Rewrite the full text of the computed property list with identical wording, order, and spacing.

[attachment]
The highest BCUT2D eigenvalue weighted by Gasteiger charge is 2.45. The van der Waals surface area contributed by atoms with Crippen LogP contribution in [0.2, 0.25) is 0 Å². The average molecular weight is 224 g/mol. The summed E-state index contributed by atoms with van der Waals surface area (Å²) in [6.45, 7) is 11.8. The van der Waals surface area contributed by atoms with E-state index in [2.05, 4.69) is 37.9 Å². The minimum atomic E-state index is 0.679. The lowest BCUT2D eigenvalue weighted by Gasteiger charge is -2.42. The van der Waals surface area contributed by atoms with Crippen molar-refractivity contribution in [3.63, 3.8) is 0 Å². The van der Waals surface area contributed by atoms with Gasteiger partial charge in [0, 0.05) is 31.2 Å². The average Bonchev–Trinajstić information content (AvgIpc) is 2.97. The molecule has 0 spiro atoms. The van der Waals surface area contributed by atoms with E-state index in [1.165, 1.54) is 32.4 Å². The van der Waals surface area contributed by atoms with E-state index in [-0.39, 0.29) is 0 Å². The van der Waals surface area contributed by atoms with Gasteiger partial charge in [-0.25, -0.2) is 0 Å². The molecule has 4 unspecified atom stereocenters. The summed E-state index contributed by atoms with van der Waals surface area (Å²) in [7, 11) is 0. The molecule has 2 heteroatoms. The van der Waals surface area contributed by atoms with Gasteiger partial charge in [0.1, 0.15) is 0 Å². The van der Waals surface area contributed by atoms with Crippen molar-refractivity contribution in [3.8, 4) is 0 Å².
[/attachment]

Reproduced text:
The highest BCUT2D eigenvalue weighted by Gasteiger charge is 2.45. The van der Waals surface area contributed by atoms with Crippen LogP contribution in [0.2, 0.25) is 0 Å². The average molecular weight is 224 g/mol. The summed E-state index contributed by atoms with van der Waals surface area (Å²) in [6.45, 7) is 11.8. The van der Waals surface area contributed by atoms with E-state index in [2.05, 4.69) is 37.9 Å². The minimum atomic E-state index is 0.679. The lowest BCUT2D eigenvalue weighted by Gasteiger charge is -2.42. The van der Waals surface area contributed by atoms with Crippen molar-refractivity contribution in [3.63, 3.8) is 0 Å². The van der Waals surface area contributed by atoms with Gasteiger partial charge in [0, 0.05) is 31.2 Å². The average Bonchev–Trinajstić information content (AvgIpc) is 2.97. The molecule has 0 spiro atoms. The van der Waals surface area contributed by atoms with E-state index in [1.165, 1.54) is 32.4 Å². The van der Waals surface area contributed by atoms with E-state index in [-0.39, 0.29) is 0 Å². The van der Waals surface area contributed by atoms with Gasteiger partial charge in [-0.25, -0.2) is 0 Å². The molecule has 4 unspecified atom stereocenters. The summed E-state index contributed by atoms with van der Waals surface area (Å²) in [7, 11) is 0. The molecule has 2 heteroatoms. The van der Waals surface area contributed by atoms with Gasteiger partial charge in [0.1, 0.15) is 0 Å². The van der Waals surface area contributed by atoms with Crippen molar-refractivity contribution in [3.8, 4) is 0 Å².